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Runaway patients

Article · September 2003

DOI: 10.7748/mhp2003.


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1 author:

Len Bowers
King's College London


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Runaway patients

Len Bowers
Professor of Psychiatric Nursing

When a patient absconds, it's a worrying thing for the nurses on any acute psychiatric
ward. Questions buzz through their heads, like 'Will he be all right?', 'Will he go home
and threaten the neighbours?', or 'What will his parents say when they find out?'.
Nurses are right to be worried about absconding. Patients who abscond can come to
all sorts of harm. There is a link to suicide (about a quarter of inpatient suicides are by
patients who have absconded prior to harming themselves), and absconded patients
have been known to seriously harm others. During an abscond patients are likely to go
without the medication they need to treat their condition, or they may consume
alcohol or drugs exacerbating their problems. A small minority are never found and
may be lost to psychiatric follow up.

Fortunately, these negative outcomes are rare. The vast majority (96%) of absconds
from acute psychiatric wards pass off without any harm to anyone. Most patients who
abscond simply go home, and choose to come back of their own accord the same day.
However there are absconded patients who do come to some harm, or perpetrate some
harm. It's not common, but it does happen with about four in every one hundred
absconds. This might not sound a great many, but an average 20 bedded acute
psychiatric ward, working at full capacity, has about 120 absconds every year. That
means it's likely that five times per year there will be absconds from an acute ward
resulting in harm to the patient or others. Most of this harm will be relatively minor,
but in rare cases it will be serious.

Nurses are therefore right to be worried. But it's not only the burden of anxiety that
has to be considered here. There are the many hours of paperwork involved in dealing
with and reporting these absconds. There is also police time to be accounted for, as
about half of all absconds are reported to the police, who then have to invest time and
personnel in trying to return patients to hospital.

Why do patients abscond?

Since 1997, here at City University we have been conducting a programme of

research into the problem of absconding from acute psychiatric wards. In the first of
those studies, we interviewed 62 absconders on their return to hospital, asking them
how and why they left, what they did while they were away, and how it was they cam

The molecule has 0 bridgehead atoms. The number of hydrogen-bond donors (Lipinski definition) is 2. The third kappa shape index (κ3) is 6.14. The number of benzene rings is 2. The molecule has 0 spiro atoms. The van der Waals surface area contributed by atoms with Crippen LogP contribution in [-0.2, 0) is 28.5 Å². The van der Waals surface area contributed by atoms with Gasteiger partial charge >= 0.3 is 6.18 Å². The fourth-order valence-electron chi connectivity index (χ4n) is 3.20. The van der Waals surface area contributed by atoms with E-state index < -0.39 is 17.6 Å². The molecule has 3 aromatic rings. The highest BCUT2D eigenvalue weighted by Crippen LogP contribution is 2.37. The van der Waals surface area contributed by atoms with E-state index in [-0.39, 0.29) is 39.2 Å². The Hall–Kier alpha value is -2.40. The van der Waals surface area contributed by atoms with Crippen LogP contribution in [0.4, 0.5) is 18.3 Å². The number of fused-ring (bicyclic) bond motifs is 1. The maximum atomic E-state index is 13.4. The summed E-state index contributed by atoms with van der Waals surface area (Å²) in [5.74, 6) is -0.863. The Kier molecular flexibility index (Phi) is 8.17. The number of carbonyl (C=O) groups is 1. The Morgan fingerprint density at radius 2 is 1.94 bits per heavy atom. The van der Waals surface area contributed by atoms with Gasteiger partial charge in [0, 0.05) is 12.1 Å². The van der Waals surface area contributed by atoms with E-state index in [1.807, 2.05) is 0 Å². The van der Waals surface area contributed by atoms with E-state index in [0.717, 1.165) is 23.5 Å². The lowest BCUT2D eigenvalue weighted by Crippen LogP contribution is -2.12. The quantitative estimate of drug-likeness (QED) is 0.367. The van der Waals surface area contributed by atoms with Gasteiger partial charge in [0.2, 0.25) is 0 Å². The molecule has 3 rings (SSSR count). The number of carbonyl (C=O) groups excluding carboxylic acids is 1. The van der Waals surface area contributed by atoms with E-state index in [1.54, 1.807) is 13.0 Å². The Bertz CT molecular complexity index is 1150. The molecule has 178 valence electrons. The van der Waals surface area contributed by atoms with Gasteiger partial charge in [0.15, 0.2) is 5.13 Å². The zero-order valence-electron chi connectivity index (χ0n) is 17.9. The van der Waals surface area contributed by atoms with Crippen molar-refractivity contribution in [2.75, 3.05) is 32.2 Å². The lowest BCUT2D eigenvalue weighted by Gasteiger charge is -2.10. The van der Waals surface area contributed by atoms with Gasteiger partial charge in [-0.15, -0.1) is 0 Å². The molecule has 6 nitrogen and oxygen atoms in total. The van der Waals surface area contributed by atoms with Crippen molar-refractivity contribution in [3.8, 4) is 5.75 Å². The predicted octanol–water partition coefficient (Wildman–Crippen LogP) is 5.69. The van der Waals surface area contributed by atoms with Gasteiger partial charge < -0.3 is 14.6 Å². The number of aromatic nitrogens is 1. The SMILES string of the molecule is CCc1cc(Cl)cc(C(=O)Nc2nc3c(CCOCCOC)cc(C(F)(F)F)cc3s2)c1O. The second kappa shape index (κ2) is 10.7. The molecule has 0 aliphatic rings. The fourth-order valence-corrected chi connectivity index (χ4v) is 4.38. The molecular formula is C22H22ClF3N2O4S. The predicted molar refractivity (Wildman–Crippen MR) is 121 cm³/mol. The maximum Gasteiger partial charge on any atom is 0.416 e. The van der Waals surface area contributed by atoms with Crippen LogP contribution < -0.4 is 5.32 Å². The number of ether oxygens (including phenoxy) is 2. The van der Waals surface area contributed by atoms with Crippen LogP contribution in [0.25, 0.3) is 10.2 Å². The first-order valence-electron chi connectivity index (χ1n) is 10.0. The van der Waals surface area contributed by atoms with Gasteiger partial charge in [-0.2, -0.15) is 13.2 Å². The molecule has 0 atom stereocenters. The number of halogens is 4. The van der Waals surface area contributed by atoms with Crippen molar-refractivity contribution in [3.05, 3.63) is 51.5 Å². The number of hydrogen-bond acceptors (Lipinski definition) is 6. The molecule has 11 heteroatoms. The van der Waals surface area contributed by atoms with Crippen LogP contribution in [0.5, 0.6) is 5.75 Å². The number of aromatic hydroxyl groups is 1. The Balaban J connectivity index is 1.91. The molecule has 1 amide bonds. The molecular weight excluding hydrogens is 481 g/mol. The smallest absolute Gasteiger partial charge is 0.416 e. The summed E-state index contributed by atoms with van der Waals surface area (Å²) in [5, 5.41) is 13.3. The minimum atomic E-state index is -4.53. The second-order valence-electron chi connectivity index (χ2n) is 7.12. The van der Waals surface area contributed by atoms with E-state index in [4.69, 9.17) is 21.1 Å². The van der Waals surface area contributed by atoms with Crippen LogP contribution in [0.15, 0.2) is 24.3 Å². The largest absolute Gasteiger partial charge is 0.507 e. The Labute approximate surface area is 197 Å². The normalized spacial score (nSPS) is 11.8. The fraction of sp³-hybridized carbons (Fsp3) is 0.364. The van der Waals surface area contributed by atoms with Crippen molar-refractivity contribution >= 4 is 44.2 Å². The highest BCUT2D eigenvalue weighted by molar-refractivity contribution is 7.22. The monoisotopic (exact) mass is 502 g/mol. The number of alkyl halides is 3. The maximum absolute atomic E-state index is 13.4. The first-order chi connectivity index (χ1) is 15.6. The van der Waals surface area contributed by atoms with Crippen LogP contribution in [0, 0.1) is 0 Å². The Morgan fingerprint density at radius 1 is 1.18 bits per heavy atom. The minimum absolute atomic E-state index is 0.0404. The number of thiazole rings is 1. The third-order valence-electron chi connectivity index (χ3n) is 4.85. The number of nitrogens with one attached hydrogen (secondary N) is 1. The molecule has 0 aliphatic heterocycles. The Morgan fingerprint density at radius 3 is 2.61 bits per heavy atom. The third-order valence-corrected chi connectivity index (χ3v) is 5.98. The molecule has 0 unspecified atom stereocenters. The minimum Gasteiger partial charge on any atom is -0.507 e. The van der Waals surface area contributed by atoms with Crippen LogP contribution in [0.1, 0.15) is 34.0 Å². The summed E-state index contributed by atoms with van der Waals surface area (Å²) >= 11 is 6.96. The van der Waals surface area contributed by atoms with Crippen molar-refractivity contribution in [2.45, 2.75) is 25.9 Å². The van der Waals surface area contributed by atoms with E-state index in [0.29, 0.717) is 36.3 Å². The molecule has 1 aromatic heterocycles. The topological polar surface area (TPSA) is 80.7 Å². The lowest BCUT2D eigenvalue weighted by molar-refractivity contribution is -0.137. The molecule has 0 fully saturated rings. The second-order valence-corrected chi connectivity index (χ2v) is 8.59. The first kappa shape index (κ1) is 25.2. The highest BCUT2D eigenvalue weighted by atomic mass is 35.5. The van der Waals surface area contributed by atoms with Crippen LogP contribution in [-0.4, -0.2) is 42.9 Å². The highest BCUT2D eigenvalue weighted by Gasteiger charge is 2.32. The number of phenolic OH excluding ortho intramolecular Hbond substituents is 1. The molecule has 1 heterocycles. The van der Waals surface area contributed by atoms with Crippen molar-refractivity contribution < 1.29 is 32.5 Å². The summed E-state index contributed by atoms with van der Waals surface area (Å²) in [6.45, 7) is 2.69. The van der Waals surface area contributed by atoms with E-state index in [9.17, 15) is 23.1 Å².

back to hospital. When we looked at all of those interviews, we discovered there was
seldom any single reason why patients ran away. Different patients had different
reasons, and most had more than one reason for going. Sometimes there was an event
that triggered there abscond, and sometimes not. But their decision to abscond was
made against the background of a range of discontents with psychiatry and life on the

Some of the things we expected to find as reasons for absconding, or linked to it,
proved not to be correct. For example, we found few absconding patients who
complained about the food, or the ward's general décor, cleanliness, etc,, or noise, or
an inability to sleep. Nor did we find that absconding was any more frequent on
warm, sunny days, as opposed to cold wet ones.

However, many of the dissatisfactions that were voiced by absconders will be familiar
to acute ward psychiatric nurses. They were bored on the ward, and complained there
was nothing to do except for watching television and sleeping. They felt trapped and
confined because they were unable to go out, and this feeling of restriction was
abhorrent to adults who were used to going where they pleased. The sense of
constraint chafed, making them sore and irritable. Many patients missed their friends
and relatives, whether they received visits or not. Perhaps this was about wanting to
meet their friends and family as equals, rather than take up the role of the visited sick
person where there is a sense of obligation in the contact. Indeed, some absconders
went to see friends and family when they left the ward.

Some patients left the ward because they were frightened of other patients. The media
stories of 'dangerous maniacs' impact not just on the public's fears, but also on
patients views of each other. They can be extremely wary of each other, and any small
incident can heighten those fears. One patient told us about an incident at night, when
she was woken with a fright by shouting on the ward. Nothing happened, but she was
so scared that the next day she packed her bags and absconded. Other patients leave
because they are concerned about their homes or property. They fear that they may be
burgled, or are concerned they are going to miss important post or bills, or simply
want the reassurance and relaxation of being at home. Some have household
responsibilities they feel they have to fulfil, either to keep things clean, or
responsibilities to friends, neighbours or family.

Psychiatric symptoms also contributed to absconding decisions, but among the people
we interviewed, these were coupled with other, rational reasons for leaving the ward.
Some patients left in a huff, following decision that went against them (for example, a
refused leave request). Others were in long term dispute with psychiatry, and either
considered that they were well and did not need to be in hospital, or considered
themselves to be ill, but not in the way the professionals thought.

The experience of admission

It would seem that we, the professionals, all too easily lose sight of what an admission
actually means to the patient. From the nursing point of view, admissions are short,
and we know that most of our patients are discharged within a few weeks. The
constraints on patients seem, from our point of view, to be few, temporary, and trivial.
The ward, we believe, is a warm, generally friendly place where there is solidarity and
common cause between patients.

This is not necessarily the way it seems to patients. To our patients, admission can be